Constant's pations

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Thursday, February 08, 2007

Iraq War Crimes Defense: White House and DoD Singing From Different Sheets of Music

Cracks in DoJ Geneva Violations Legal Defenses: DoD Denials On WMD Problems Inconsistent With White House Cover up

The DoD statements on WMD show the DoJ Staff counsel have run out of legal options to defend US government officials over war crimes in Iraq.

The DoD report and summary for Congress are evidence in the alleged war crimes and effort to illegally mislead Congress to induce assent to Geneva violations. Members of Congress have a duty to hold hearings on the issues discussed below.

Update: Ref White House and DoD not on the same sheet of music either. Quite a trend, that.

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DoJ Staff Counsel are frustrated that the evidence isn't adding up to support their clients. No wonder they want to keep the courts out of the picture: Any evidence submitted to any court worldwide is admissible to any other court, ultimately Geneva.

US Government officials remain concerned with war crimes indictments, and that the DoJ Staff is not able to adequately defend US government officials against the death penalty.

The DoD report is part of a legal defense strategy. Rather than defend the charges, DoJ and DoD have agreed to assert in a meaningless report that there is no evidence of a problem. Only a court can make this legal finding.

DoD issued a report saying there was no problem with the WMD data. DoD statements are irrelevant. We need only look at the contradictory White House actions showing the US leadership has known there is a problem with WMD data.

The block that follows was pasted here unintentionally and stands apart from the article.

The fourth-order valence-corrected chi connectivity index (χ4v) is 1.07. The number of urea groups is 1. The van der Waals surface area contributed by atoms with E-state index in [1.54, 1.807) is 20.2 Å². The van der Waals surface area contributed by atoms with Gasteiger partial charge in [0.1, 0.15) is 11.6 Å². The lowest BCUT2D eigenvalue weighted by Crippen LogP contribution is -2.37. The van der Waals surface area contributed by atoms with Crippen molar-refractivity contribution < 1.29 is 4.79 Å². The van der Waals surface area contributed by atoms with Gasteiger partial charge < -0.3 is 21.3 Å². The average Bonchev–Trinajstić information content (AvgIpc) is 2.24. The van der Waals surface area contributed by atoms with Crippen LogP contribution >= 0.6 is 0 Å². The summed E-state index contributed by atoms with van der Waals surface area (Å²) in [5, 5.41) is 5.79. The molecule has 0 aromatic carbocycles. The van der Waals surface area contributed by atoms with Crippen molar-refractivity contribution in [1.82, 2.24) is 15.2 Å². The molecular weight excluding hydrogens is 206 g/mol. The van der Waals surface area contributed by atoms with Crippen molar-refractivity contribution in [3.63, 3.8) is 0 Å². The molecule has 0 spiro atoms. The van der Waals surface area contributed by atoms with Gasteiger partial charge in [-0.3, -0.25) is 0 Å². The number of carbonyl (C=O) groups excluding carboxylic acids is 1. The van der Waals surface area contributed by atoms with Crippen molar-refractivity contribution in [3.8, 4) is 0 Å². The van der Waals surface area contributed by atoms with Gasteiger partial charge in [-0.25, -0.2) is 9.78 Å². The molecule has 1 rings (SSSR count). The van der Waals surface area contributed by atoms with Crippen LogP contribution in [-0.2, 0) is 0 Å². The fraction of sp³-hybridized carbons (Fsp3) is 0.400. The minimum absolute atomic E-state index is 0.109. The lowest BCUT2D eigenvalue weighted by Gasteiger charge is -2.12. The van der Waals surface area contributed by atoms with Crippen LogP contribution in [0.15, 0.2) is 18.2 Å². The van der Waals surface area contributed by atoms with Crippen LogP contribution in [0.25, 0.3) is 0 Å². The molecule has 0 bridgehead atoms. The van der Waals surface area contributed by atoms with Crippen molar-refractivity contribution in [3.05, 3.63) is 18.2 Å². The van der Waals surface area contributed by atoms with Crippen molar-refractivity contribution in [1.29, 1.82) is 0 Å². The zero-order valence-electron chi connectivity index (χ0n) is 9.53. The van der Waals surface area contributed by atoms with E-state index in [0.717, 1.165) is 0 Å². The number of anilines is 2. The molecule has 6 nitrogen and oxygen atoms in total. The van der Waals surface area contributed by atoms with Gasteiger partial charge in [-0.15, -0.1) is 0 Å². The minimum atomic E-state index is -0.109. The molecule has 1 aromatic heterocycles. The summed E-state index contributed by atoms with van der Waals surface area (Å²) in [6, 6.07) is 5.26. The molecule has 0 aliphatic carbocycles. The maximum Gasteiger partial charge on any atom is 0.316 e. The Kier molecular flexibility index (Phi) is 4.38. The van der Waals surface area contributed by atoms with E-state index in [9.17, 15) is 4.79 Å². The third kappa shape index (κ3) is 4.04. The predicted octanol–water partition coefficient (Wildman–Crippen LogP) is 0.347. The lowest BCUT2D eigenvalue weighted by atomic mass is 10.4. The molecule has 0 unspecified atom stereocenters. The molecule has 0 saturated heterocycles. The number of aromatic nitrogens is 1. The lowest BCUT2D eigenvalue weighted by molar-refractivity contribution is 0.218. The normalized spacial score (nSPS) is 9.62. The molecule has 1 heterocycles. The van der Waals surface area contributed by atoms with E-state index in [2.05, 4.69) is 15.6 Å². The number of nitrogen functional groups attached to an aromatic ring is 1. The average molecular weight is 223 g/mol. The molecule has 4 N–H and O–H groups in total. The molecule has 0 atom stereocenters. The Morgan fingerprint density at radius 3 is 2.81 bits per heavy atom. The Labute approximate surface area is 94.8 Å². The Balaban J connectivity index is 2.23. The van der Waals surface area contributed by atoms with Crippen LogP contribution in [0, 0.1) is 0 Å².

Subsequent Bush Administration illegal activity shows the concerns with WMD were based on the concern the US officials would be detected in their ruse to mislead Congress.

If, as DoD would have us believe -- the US was fully correct in its conclusions -- there would be no reason for Libby to have lied. Ambassador Wilson, without any retaliation, would have been discredited.

The US government's activities related to Iraq are less consistent with the DoD position, and more likely linked with other illegal efforts, retaliation, and other to be understood criminal activity.

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DoD would have us believe the WMD data was "just fine." Putting aside the problem with self-auditing, there are a number of issues. If thing were "just fine" with the WMD data in re Iraq:

1. Honorable People Account For All Known Legal Memorandum

What about the Goldstein memos to Tony Blair? There were clearly documented concerns by the Prime Minister's Chief legal advisor that the action in Iraq could be an indefensible war crime. Even if the WMD information was true, there was no imminent threat -- a war crime.

2. Honorable People Do Not Delay Release of Good News Prior to An Election

Why the delays in the Senate Intelligence Reviews, Phase II? If there was no wrong doing, Senator Roberts -- to avoid a likely RNC defeat in November 2006 -- would have trumpeted the "truth" to stem the voter rebuke. That didn't happen.

3. Honorable People Do Not Have To Intimidate Analysts Reviewing Factual Information